As wireless network connectivity becomes almost ubiquitous in both private and public sectors, it has also become immensely profitable for criminals to use those networks to invade computers to steal or manipulate information. Identity theft, in particular, has become big business. And hackers now either own or have access to sophisticated equipment that enables them to eavesdrop on wireless systems and carry out analytical operations that until just a few years ago could only be done on systems in big corporations or universities.
For that reason, assuring the security of wireless network communications has become a crucial priority, and the past few years have seen massive efforts to implement standards and protocols to accomplish improved security. Regardless of the protocol used, random numbers are the fundamental building blocks of any cryptographic system. All authentication and identification "keys" are based on them.
Random numbers inject non-deterministic data into cryptographic algorithms to make the resulting output unpredictable. If a cryptographic key is based on a random number that is unpredictable, it cannot be guessed. But if there is any degree of predictability in a sequence of numbers generated in this way, the key can be broken. Thus, any cryptographic system is only as good as the random number generator (RNG) it is based on.
Whether an RNG is hardware- or software-based makes a crucial difference in how it generates random numbers.
Software random generators
Software RNGs use mathematical algorithms to generate random numbers, initializing the algorithm with a "seed" value derived from some repetitive operation in the computer, such as keystrokes, running processes, the computer's clock, or mouse movements. However, it is extremely difficult to come up with a completely unguessable seed value, since most such operations only provide seeds with a small range of values. The challenge of software RNGs is that the sequence of numbers based on the seed value is completely deterministic, since their creation is accomplished with a software algorithm. So even if the seed value is truly random, the numbers the RNG creates are predictable if someone can figure out the algorithm used to produce them. Thus the numbers generated by software RNGs are not considered truly random, but pseudo-random, and the software RNGs that generate them are known as Pseudo-Random Number Generators (PRNGs).
PRNGs produce acceptable output for non-cryptographic applications such as games and simulation. For example, in an on-line simulation of a black jack game millions of numbers are needed every second, since every hand dealt needs new numbers and there may be thousands of people playing at any given time. Numbers need to be generated with lightning speed, but the fact that the sequence repeats doesn't matter since because of the volume and the speed there is no way anyone could crack a key fast enough to use it to win a game. However, pseudo-random numbers cannot give the level of cryptographic protection that only truly random numbers can provide.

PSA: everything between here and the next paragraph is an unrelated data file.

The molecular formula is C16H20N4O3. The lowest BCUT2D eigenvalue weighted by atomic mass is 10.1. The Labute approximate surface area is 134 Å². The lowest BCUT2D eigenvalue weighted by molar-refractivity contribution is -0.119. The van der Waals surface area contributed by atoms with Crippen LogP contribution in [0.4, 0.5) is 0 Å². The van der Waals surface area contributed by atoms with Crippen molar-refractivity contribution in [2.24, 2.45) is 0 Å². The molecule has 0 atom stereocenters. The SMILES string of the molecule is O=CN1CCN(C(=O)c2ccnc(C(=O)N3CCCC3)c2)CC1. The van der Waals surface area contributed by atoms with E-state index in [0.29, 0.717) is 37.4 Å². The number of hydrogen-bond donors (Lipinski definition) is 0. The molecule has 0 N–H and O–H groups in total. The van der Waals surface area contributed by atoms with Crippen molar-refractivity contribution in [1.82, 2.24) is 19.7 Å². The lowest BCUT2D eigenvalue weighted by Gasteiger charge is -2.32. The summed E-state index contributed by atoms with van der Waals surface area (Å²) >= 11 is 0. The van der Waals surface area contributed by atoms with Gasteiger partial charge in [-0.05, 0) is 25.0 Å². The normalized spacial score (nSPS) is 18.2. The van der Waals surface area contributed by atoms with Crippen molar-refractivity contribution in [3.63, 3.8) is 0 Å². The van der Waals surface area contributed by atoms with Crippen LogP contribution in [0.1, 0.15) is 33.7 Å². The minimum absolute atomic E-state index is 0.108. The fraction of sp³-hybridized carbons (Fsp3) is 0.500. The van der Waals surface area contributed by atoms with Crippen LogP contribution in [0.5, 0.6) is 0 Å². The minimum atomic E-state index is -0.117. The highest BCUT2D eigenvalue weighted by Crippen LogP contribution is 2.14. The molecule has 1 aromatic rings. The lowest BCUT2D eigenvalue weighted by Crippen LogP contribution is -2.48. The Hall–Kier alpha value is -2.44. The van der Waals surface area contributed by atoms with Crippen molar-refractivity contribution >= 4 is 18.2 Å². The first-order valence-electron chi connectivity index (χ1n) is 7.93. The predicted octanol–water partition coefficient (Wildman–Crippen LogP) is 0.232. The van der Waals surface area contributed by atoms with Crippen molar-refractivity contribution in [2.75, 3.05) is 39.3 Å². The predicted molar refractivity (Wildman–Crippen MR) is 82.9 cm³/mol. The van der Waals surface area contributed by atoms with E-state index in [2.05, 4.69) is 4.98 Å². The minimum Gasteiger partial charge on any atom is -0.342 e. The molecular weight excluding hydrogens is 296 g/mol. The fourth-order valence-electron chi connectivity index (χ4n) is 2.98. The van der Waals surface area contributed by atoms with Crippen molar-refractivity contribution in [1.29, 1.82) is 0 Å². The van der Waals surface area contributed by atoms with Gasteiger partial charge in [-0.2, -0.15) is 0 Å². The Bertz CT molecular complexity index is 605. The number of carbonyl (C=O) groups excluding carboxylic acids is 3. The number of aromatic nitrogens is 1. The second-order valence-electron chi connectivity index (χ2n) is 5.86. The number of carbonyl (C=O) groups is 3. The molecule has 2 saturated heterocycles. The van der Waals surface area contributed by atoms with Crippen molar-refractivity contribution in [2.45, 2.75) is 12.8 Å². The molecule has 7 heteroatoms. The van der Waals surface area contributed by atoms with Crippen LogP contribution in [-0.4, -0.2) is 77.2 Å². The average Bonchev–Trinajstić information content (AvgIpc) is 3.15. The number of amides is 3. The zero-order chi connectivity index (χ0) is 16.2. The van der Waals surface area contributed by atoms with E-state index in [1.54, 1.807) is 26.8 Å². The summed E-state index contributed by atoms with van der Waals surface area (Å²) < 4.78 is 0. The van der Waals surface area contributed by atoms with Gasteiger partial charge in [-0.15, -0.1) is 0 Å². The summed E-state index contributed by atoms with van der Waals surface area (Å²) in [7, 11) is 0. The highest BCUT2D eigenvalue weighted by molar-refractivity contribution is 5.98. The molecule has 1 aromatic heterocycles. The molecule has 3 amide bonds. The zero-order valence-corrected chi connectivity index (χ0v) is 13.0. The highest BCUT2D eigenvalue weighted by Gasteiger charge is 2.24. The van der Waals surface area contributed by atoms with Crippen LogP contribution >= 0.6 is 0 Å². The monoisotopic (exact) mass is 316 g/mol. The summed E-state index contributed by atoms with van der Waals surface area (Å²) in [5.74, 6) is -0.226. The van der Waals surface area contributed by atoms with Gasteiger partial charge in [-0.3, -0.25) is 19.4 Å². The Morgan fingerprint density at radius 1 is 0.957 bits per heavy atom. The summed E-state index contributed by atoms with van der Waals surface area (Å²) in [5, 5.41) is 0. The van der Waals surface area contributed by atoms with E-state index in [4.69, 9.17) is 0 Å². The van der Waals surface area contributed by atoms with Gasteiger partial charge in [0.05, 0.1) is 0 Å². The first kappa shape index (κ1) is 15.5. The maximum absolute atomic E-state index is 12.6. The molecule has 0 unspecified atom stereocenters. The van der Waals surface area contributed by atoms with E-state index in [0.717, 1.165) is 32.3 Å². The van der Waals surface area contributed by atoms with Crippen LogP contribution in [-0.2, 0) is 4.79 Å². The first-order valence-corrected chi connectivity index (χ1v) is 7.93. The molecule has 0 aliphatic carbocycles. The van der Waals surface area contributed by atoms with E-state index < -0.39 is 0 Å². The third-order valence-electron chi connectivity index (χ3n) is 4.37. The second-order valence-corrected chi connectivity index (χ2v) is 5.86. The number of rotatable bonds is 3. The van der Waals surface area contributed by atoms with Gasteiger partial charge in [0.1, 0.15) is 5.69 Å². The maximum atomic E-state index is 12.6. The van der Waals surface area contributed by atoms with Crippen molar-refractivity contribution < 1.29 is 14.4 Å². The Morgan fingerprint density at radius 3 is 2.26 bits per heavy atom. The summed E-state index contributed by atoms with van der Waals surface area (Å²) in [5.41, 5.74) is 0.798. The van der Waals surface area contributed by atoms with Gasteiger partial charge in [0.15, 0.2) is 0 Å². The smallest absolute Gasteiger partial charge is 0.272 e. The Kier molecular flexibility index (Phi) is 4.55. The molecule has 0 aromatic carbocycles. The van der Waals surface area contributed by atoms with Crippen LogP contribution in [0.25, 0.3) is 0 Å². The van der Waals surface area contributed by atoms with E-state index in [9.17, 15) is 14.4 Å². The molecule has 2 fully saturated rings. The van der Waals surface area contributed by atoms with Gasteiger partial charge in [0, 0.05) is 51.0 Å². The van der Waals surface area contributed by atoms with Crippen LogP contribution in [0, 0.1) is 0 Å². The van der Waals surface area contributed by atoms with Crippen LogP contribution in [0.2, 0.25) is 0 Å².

Vulnerabilities of PRNGs
Modern cryptographic algorithms are virtually uncrackable if the applications based on them are correctly designed and implemented. The U.S. government's Advanced Encryption Standard (AES) requires that keys be 128 bits, which makes them much harder to crack than the earlier Data Encryption Standard (DES) 56-bit standard.
"...correctly designed and implemented" is just as important as the bit-length in hampering attempts to crack PRNG encryption keys, because there are a number of ways that weaknesses can be built into an application that enable a hacker to guess the seed, the key itself, and the algorithm used to generate the keys. Hackers know exactly where these weaknesses lie and concentrate their efforts on the programming errors that create them. The careless or lazy programmer is the hacker's best friend.
The most common programming error in PRNG applications is to use a seeding method that is easily guessed or that is not truly random. There are a wide variety of schemes for getting random number seeds based on unpredictable external real-world events such as the time between keystrokes, the air temperature, or how often network packets arrive. But there are problems with each of these schemes that are easy to overlook.
For example, when a computer is first booted up, cryptographic protection needs to be in place before anything comes through the network connection, yet if the software PRNG uses a seeding scheme that is based on timing the arrival of network packets, it can't get that information until the software loads; in the meantime an invasion or attack may already be under way. The same problem pertains to any scheme that uses external information to seed the encryption. That is, if the seeding scheme depends on keyboard strokes, no data is available until someone strikes two keys in succession. And so on.
Software that collects randomness from the outside world is time-consuming and difficult to write and debug. Random information such as the timing of keystrokes and the arrival of network packets is deep within the OS and not easy to get to. The programmer must have an extremely high level of expertise to code this function efficiently. It is tempting to save time and trouble by by-passing this degree of coding and use a seed from an easier-to-reach source.